HANSON – With the federal PACT Act going into effect this month, veterans service officers are already seeing an increase in the need for their services, and it’s making Hanson reconsider sharing a part-time VSO with another community.
The PACT Act is a new federal law that expands VA health care and benefits for veterans exposed to burn pits, Agent Orange, and other toxic substances, adding to the list of health conditions that are presumed to have been are caused by exposure to these substances.
Town Administrator Lisa Green also recommended making Hanson’s VSO a full-time position, paying $55,000 to $60,000, with benefits, for 32 hours per week of work. The Select Board voted unanimously to support the move.
Green reported to the Select Board on Tuesday, Jan. 31, on the pros and cons of shared services officer in the wake of current VSO Timothy White announcing his departure to take a full-time position in another community.The board had voted to accept with regret White’s resignation when Green announced it last week. He has been a part-time agent in Hanson and is taking a full-time position as veterans’ agent in a neighboring town.
“We’re losing a part-time, wonderful, talented, dedicated veterans’ officer to a full-time position,” Green said Jan. 24. White has agreed to stay on while the town vets the process and would be willing to train a new agent.
Hanover had expressed interest in shared veterans services with Hanson, with Hanover funding the position benefits.
Green said, in talking with Hanover officials, there were more cons to the arrangement than she anticipated – difficulty in transportation for Hanson veterans if the agent were located in Hanover and conflicts in ceremony and parade schedules, among them – suggesting that the town consider making the position in Hanson a full-time one.
Key among the considerations for that move has been the added services for veterans included in the new PACT Act provisions, which is not only opening new benefits for Vietnam-era veterans, but Gulf War and Post-9/11 veterans, as well as the geography of where veterans served when they were exposed.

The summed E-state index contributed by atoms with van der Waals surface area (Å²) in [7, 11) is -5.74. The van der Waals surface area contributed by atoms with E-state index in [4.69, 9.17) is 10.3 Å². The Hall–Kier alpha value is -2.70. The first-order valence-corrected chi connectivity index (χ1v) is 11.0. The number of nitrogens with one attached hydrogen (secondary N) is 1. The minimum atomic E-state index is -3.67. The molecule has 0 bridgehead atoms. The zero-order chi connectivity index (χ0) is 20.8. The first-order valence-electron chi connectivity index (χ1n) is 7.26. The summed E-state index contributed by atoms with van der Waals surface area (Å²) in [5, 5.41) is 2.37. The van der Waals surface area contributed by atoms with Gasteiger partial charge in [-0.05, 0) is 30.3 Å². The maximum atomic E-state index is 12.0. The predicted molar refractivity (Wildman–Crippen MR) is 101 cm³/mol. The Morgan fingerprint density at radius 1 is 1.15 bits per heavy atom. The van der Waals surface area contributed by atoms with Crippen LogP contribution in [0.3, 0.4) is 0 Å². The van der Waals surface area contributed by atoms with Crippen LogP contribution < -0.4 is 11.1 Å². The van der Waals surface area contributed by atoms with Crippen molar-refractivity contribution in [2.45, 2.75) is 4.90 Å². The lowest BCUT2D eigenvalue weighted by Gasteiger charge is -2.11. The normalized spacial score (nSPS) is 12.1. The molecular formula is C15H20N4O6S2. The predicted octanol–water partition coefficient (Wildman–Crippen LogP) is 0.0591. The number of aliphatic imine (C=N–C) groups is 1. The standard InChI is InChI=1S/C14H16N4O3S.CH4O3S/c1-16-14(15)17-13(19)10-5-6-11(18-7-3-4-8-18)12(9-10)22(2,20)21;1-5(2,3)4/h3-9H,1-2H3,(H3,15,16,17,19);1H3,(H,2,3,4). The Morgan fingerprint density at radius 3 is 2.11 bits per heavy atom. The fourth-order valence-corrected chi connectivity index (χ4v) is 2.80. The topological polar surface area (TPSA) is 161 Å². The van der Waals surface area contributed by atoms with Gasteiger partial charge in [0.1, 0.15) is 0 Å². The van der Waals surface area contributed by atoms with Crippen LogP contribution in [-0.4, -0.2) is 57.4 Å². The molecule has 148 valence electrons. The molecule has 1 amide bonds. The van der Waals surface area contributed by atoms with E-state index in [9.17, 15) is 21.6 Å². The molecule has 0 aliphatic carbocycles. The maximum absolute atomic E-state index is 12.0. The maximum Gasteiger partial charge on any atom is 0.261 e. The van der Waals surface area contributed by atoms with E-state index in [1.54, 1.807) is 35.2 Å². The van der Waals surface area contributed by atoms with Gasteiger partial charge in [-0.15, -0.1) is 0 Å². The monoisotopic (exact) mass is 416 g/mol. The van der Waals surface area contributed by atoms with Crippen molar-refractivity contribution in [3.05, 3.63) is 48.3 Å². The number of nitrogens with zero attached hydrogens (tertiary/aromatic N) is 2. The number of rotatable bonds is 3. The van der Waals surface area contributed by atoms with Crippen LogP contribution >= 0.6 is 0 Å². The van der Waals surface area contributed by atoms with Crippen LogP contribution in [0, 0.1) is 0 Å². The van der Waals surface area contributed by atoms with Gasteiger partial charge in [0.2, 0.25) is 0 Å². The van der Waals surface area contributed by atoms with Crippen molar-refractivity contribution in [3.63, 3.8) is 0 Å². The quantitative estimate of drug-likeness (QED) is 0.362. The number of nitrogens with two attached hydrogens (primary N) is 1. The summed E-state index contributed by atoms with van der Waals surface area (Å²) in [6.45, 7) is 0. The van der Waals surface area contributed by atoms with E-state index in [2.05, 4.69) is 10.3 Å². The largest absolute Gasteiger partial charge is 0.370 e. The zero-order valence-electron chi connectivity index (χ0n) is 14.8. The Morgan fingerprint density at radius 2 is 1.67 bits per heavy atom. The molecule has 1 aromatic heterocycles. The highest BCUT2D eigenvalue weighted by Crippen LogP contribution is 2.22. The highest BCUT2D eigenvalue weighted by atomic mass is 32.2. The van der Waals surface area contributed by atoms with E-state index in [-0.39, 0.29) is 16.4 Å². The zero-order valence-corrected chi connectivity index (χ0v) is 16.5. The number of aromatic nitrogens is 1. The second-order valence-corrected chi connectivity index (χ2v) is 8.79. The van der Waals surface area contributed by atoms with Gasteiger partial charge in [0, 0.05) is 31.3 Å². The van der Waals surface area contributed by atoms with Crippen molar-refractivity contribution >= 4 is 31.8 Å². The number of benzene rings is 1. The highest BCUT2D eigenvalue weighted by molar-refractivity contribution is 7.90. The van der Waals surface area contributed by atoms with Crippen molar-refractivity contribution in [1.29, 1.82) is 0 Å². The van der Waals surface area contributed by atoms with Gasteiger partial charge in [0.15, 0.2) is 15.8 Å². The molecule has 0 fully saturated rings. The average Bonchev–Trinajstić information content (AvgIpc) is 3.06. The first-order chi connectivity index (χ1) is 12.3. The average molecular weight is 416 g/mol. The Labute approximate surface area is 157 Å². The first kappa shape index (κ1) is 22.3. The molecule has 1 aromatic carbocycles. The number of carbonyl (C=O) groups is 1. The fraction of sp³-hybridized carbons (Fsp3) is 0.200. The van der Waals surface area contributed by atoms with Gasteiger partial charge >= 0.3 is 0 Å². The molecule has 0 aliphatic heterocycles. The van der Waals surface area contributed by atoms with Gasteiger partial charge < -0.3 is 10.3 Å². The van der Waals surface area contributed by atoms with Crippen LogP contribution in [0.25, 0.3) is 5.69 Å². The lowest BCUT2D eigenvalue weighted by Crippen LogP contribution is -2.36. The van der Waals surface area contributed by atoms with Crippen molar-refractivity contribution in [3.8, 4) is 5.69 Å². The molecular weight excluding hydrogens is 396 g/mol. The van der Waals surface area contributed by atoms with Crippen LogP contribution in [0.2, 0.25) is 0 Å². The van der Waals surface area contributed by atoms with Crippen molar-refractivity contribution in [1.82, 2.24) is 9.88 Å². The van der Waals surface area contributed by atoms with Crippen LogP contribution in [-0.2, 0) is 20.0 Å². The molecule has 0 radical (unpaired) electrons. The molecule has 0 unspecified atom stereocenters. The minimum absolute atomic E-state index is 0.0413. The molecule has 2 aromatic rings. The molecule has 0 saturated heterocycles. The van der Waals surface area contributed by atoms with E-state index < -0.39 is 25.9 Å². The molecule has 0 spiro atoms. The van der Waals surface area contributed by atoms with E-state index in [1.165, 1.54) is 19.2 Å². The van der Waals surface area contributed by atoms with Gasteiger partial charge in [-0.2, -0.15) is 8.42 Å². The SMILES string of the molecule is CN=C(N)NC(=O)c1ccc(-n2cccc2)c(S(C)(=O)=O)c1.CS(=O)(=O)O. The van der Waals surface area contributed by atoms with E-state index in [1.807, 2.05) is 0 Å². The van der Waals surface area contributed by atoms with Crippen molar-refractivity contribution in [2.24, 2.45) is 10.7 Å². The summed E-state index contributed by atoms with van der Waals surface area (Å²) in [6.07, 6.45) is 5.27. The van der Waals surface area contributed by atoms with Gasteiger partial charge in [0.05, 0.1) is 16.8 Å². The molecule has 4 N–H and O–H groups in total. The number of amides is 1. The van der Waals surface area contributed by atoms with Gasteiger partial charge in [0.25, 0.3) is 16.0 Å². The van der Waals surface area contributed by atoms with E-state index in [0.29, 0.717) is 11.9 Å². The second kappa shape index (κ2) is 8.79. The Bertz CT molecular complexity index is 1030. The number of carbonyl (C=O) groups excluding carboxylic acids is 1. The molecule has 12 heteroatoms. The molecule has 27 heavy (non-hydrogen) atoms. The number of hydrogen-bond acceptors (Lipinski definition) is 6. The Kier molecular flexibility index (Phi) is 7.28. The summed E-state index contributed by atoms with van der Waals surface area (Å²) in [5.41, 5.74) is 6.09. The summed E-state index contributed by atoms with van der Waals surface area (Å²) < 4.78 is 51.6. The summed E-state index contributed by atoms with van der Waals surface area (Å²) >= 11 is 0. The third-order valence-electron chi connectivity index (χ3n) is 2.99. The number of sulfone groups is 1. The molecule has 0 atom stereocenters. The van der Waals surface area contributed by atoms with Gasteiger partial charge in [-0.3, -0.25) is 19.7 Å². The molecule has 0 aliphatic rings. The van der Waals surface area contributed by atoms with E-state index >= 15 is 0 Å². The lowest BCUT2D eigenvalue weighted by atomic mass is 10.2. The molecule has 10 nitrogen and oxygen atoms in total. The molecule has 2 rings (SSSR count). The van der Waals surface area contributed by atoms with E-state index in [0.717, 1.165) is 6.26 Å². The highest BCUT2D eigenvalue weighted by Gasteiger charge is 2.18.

“The word is spreading,” White said. “More than half my work is PACT Act or visitation.”
He said a veteran who may have passed away of cancer or another connected illness years ago, the surviving spouse is now eligible for assistance through the legislation, so long as they have not remarried.
“That’s the workload that people don’t know, and the word needs to spread more and more [of] the importance of outreach, if you decide to go in a full-time mode,” White said. “There’s [also] tons of surviving spouses out there that are out there that may, quite possibly be eligible for VA compensation.”
Memorial Day parade schedules are also difficult without angering “multiple American Legions, VFWs, DAVs” when more than one event takes place at the same time.
“All of the people who show up, care deeply,” he said.
White has put in more that the two-days a week he is scheduled to serve Hanson in his shared role with Rockland.
“As veterans’ agent, everything I do brings back money to the town,” he added, through VA claims that aid veteran’s bank accounts, to benefits that come back to the town through state aid programs.
The part-time salary for the position is $31,998, according to Green, citing the FY 2023 budget. In fiscal ’24, it is $32,637. A full-time salary range from $56,100 to $73,358 in surrounding South Shore communities.
“Talking with Eric today, my thought was if we offered a 32-hour a week position at $55,000 per year, that might be enough to entice someone to join us as a veterans’ service officer,” Green said of accountant Eric Kinsherf. “We can actually use some ARPA money to supplement the budget for the next two years.”
FitzGerald-Kemmett also said housing the Hanson VSO in another town was a “no-go” for her, as well, but she cautioned about one-time ARPA funds to pay for recurring expenses like salaries. Interim Town Accountant Eric Kinsherf said $25,000 to fund the post was something that could be funded in the budget, especially if the VSO is effective in bringing funds to the town.